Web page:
Employee alleges he was forced to work without overtime payment

By Michelle Massey, East Texas Bureau | Jun 21, 2010

SHERMAN- An employee of Viva Railings claims he was forced to quit because the company refused to pay him for overtime work.

Alleging violations of the Fair Labor Standards Act (FLSA), William Rotkis filed suit against Murtuza Tinwala, Huzefa Tinwala and Viva Railings on June 14 in the Eastern District of Texas, Sherman Division.

Rotkis states that he was required to work more than 40 hours each week but was never paid any overtime wages for any additional hours worked. On average, Rotkis claims he worked 50 to 55 hours per week.

He requested that his work be limited to 40 hours per week or that he should receive overtime compensation. However, Rotkis alleges he was told he could continue working without receiving overtime wages or he could leave the employment of Viva Railings.

"Plaintiff alleges that Defendants either knew or showed reckless disregard for the matter whether their conduct was prohibited by the FLSA, and that they willfully conspired to deny him the regular rate of pay he was due for all compensable hours and time and one-half time his "regular rate" he was due for all hours worked over forty," the lawsuit states.

After he verbally complained of the FLSA violations, Rotkis states that he was forced to terminate his employment and has been unable to find another job at comparable pay.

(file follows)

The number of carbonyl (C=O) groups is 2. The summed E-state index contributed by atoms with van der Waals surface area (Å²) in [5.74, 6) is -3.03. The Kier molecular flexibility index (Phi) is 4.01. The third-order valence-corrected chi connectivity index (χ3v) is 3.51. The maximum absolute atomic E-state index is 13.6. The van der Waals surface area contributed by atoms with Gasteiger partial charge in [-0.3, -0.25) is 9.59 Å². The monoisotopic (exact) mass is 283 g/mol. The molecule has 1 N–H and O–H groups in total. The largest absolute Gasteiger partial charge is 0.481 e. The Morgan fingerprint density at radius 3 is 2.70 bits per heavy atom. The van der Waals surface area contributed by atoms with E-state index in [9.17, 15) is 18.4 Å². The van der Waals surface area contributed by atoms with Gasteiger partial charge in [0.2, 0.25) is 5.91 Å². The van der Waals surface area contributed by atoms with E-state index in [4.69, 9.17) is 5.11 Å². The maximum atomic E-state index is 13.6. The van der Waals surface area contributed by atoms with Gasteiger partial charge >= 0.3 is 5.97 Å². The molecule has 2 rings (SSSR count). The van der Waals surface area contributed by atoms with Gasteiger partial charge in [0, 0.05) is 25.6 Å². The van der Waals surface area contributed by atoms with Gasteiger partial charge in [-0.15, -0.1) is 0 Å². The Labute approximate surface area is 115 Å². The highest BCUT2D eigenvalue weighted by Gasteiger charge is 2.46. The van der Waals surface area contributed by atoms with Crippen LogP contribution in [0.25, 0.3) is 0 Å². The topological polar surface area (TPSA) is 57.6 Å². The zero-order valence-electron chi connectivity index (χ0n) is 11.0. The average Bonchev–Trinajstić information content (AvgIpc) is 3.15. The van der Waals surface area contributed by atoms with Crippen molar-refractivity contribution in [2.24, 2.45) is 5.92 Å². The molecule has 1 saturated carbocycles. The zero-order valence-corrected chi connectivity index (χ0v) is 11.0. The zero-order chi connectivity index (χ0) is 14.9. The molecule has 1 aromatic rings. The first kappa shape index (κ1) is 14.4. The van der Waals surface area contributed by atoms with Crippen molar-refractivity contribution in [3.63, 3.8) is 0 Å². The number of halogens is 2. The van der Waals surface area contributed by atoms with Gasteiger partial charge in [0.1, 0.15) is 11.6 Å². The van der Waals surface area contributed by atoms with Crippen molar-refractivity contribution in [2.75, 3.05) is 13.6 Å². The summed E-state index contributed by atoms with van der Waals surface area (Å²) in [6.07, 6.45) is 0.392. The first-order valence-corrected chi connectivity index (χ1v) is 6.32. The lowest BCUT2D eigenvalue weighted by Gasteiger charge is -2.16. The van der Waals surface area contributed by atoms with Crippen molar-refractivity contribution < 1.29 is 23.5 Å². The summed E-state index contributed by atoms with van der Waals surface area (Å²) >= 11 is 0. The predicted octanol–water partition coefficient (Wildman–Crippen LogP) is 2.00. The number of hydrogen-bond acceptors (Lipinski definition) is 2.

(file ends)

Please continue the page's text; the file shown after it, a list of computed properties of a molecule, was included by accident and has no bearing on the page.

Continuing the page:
Rotkis is seeking payment of all compensatory time and time-and-one-half for all hours worked each week over 40 hours for the entire time of his employment to the date of the conclusion of the lawsuit, plus interest.

Rotkis is also seeking damages for physical pain, mental anguish, emotional distress, lost wages and benefits, plus interest, attorney's fees and court costs.

According to the company website, Viva Architectural Hardware is a family-owned business based in Flower Mound, Texas, which makes ornamental railings and door pulls.

The plaintiff is represented by Roger M. Tafel of Euless and Gregory B. Fell of The Fell Law Firm in Dallas.

Jury trial requested.

U.S. District Judge Michael H. Schneider is assigned to the case.

Case No. 4:10cv00297

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